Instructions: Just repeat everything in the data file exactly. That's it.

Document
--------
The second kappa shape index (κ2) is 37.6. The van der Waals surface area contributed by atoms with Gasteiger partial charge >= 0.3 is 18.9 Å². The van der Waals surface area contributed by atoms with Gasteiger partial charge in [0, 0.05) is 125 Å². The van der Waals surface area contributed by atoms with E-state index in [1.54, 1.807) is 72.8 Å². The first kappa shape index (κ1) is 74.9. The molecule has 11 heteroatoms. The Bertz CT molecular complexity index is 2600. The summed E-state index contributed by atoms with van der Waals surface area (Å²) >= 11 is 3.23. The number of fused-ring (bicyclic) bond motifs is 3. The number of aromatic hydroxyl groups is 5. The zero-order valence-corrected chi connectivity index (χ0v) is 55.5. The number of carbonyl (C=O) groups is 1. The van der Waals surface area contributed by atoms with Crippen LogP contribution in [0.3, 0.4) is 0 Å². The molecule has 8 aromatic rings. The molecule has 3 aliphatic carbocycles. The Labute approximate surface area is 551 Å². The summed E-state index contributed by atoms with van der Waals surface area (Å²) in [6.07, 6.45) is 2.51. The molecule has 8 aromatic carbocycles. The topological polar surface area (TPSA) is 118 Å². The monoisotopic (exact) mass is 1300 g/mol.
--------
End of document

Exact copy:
The second kappa shape index (κ2) is 37.6. The van der Waals surface area contributed by atoms with Gasteiger partial charge >= 0.3 is 18.9 Å². The van der Waals surface area contributed by atoms with Gasteiger partial charge in [0, 0.05) is 125 Å². The van der Waals surface area contributed by atoms with E-state index in [1.54, 1.807) is 72.8 Å². The first kappa shape index (κ1) is 74.9. The molecule has 11 heteroatoms. The Bertz CT molecular complexity index is 2600. The summed E-state index contributed by atoms with van der Waals surface area (Å²) >= 11 is 3.23. The number of fused-ring (bicyclic) bond motifs is 3. The number of aromatic hydroxyl groups is 5. The zero-order valence-corrected chi connectivity index (χ0v) is 55.5. The number of carbonyl (C=O) groups is 1. The van der Waals surface area contributed by atoms with Crippen LogP contribution in [0.3, 0.4) is 0 Å². The molecule has 8 aromatic rings. The molecule has 3 aliphatic carbocycles. The Labute approximate surface area is 551 Å². The summed E-state index contributed by atoms with van der Waals surface area (Å²) in [6.07, 6.45) is 2.51. The molecule has 8 aromatic carbocycles. The topological polar surface area (TPSA) is 118 Å². The monoisotopic (exact) mass is 1300 g/mol.